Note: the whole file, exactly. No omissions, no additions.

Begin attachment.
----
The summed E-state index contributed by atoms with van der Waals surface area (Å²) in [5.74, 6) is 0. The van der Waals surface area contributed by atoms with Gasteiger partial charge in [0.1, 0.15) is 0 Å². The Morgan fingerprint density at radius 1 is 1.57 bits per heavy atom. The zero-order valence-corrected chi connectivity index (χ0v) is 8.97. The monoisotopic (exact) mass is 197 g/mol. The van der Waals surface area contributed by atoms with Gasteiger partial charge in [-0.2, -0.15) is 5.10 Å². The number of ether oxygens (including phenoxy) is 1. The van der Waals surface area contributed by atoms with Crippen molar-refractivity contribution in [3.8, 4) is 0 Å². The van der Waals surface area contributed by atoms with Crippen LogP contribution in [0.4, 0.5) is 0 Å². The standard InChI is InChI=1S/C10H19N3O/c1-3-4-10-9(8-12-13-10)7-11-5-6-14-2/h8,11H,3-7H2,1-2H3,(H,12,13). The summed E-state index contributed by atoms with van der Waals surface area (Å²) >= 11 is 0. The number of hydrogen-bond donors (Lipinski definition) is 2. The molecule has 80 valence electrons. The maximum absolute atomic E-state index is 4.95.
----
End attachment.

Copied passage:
The summed E-state index contributed by atoms with van der Waals surface area (Å²) in [5.74, 6) is 0. The van der Waals surface area contributed by atoms with Gasteiger partial charge in [0.1, 0.15) is 0 Å². The Morgan fingerprint density at radius 1 is 1.57 bits per heavy atom. The zero-order valence-corrected chi connectivity index (χ0v) is 8.97. The monoisotopic (exact) mass is 197 g/mol. The van der Waals surface area contributed by atoms with Gasteiger partial charge in [-0.2, -0.15) is 5.10 Å². The number of ether oxygens (including phenoxy) is 1. The van der Waals surface area contributed by atoms with Crippen molar-refractivity contribution in [3.8, 4) is 0 Å². The van der Waals surface area contributed by atoms with Crippen LogP contribution in [0.4, 0.5) is 0 Å². The standard InChI is InChI=1S/C10H19N3O/c1-3-4-10-9(8-12-13-10)7-11-5-6-14-2/h8,11H,3-7H2,1-2H3,(H,12,13). The summed E-state index contributed by atoms with van der Waals surface area (Å²) >= 11 is 0. The number of hydrogen-bond donors (Lipinski definition) is 2. The molecule has 80 valence electrons. The maximum absolute atomic E-state index is 4.95.